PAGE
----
[But now] The book has a spaceship on the cover, but is it really going to be a story about space exploration and pioneering derring-do? Or is the story merely about racial prejudice and exploitation…A planet, framed by a galactic backdrop. Could it be an actual bona fide space opera? Heroes and princesses and laser blasters? No, wait. It’s about sexism and the oppression of women.Finally, a book with a painting of a person wearing a mechanized suit of armor! Holding a rifle! War story ahoy! Nope, wait. It’s actually about gay and transgender issues.

They put together a slate of suggested Hugo nominations that better fit their idea of what the Hugos, and sci-fi/fantasy in general, should be, and organized voting so that those suggestions now make up most of the nominees. In short, it’s a backlash against increasing diversity in sci-fi/fantasy, and it’s succeeded.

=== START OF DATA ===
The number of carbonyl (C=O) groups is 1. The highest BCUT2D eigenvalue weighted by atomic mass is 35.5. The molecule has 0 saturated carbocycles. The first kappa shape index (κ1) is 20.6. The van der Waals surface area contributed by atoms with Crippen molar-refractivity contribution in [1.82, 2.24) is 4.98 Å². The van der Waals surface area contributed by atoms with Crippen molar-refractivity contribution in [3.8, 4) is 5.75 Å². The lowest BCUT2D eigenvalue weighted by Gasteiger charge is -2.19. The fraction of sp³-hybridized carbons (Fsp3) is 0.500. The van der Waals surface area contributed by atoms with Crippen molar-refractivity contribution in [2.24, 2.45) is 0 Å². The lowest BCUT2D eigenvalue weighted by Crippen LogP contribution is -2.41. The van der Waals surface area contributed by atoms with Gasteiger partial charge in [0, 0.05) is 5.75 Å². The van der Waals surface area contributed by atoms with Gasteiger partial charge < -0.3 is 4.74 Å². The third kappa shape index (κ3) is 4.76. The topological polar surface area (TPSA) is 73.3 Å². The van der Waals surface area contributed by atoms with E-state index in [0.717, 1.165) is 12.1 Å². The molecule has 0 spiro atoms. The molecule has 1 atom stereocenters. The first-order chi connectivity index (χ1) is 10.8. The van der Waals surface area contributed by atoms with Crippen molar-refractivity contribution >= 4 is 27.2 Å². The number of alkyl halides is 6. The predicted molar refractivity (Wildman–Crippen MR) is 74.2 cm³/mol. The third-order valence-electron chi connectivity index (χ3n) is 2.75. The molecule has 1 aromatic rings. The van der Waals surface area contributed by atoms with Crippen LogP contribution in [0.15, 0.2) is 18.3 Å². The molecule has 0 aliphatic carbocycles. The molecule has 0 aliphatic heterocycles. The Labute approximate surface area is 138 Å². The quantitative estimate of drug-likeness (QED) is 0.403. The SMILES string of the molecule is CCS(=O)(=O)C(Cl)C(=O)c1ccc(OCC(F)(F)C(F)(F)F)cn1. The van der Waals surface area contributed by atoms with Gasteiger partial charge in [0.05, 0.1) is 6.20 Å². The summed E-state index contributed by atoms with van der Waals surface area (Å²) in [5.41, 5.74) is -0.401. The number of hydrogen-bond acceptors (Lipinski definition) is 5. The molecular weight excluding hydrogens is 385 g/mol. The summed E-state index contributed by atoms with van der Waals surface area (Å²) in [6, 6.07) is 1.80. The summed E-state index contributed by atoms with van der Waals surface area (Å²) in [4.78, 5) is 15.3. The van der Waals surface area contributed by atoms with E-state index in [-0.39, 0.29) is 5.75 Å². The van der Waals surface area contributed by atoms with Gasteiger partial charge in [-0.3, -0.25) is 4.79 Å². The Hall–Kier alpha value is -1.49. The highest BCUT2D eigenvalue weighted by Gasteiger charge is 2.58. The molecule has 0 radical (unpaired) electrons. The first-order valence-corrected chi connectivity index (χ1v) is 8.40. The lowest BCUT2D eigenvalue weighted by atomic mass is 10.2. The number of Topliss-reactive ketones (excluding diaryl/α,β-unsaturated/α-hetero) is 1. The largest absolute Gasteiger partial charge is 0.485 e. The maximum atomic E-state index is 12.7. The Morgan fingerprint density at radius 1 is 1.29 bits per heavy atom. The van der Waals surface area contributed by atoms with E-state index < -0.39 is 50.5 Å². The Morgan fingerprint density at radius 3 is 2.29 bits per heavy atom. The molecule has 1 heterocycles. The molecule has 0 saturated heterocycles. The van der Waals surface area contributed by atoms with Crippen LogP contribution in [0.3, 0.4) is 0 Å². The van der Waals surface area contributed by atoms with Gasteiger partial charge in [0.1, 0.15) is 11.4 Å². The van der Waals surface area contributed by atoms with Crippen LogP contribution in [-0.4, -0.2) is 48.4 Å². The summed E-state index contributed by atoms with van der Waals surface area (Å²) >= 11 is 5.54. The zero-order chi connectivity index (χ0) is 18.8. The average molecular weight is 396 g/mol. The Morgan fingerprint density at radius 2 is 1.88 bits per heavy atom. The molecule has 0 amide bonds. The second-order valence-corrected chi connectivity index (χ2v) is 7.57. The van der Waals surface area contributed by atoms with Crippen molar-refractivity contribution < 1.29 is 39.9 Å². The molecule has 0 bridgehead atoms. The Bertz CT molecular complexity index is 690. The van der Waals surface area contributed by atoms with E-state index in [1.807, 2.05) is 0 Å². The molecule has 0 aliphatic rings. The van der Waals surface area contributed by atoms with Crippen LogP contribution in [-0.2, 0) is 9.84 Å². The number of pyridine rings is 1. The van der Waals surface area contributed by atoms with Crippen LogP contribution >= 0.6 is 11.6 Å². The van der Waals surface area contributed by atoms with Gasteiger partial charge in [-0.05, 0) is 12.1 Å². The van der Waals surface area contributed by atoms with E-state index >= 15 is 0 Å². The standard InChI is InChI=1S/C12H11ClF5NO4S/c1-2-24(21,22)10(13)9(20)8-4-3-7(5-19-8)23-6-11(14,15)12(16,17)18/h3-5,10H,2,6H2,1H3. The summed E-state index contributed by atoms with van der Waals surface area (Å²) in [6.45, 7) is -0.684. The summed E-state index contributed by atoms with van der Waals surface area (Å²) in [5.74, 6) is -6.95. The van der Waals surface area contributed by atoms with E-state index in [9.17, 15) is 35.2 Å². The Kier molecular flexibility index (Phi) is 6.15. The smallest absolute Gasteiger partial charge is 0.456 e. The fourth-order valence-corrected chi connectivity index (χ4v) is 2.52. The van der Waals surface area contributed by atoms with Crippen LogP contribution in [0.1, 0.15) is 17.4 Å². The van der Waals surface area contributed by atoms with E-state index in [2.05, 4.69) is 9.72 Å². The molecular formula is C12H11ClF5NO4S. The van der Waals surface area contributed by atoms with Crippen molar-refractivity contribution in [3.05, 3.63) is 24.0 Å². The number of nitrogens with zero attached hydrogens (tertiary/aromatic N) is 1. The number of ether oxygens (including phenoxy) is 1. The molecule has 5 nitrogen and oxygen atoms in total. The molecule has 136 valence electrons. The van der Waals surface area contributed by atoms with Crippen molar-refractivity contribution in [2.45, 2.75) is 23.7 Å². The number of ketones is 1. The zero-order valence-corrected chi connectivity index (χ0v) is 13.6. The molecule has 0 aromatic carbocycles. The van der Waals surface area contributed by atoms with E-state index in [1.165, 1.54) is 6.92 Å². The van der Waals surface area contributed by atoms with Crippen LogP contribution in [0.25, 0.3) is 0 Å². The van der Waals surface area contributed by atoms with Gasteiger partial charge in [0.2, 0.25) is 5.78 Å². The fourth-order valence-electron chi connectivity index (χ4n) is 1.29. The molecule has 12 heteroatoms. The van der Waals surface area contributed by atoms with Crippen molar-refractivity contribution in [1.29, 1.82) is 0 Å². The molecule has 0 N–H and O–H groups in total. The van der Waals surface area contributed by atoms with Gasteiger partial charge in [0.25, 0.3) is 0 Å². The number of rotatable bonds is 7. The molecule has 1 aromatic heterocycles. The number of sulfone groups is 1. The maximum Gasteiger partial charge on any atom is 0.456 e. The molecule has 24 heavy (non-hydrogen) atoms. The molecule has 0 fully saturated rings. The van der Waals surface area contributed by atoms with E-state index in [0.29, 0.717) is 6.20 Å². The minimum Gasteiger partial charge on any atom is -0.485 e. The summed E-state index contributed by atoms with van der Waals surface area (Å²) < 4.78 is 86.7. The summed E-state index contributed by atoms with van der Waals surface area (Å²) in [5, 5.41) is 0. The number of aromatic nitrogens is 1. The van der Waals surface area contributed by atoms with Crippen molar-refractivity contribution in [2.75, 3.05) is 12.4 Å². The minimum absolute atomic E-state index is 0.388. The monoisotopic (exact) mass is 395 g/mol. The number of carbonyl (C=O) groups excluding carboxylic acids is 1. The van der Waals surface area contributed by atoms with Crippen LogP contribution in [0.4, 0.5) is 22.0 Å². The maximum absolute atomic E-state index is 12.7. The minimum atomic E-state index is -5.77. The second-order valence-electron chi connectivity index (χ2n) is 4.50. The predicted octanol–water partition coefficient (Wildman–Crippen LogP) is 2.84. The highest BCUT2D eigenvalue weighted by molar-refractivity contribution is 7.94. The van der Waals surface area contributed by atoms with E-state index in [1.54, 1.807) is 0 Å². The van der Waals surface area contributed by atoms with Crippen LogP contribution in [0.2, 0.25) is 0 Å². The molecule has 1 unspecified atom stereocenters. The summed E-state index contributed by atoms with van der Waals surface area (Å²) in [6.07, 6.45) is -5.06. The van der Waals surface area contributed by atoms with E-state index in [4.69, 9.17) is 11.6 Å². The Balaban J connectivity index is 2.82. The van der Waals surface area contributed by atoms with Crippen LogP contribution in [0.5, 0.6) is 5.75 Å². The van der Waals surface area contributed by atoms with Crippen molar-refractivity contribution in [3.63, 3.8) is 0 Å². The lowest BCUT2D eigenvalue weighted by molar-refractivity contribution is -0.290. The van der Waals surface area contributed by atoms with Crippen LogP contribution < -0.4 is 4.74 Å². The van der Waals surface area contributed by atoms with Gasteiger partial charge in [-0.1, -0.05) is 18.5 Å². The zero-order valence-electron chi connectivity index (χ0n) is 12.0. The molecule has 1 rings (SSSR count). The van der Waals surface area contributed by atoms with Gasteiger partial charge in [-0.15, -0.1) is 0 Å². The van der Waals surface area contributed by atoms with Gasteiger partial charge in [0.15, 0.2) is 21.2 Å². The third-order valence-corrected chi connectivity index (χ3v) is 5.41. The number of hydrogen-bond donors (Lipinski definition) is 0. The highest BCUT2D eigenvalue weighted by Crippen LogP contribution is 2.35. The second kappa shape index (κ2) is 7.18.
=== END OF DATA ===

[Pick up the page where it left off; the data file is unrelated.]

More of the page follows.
So here’s the key question: how should people who disagree with the Sad Puppies react?

One popular suggestion is that voters should only vote for works that weren’t featured on the Sad Puppies slate, and otherwise vote for “no award” (a valid voting option in any year). Another, more radical, approach suggests that voters should vote “no award” for every single category.

I disagree with both of these approaches. The second approach, in particular, will only encourage the Sad Puppies to double down on their approach, “proving” there’s a liberal conspiracy at work, while doing nothing to support more diverse books and authors and preventing potentially worthy titles from winning an award that could really help a creator’s career. The first approach is somewhat better, but only if the voter genuinely believes that none of the books on the slate deserve a Hugo Award.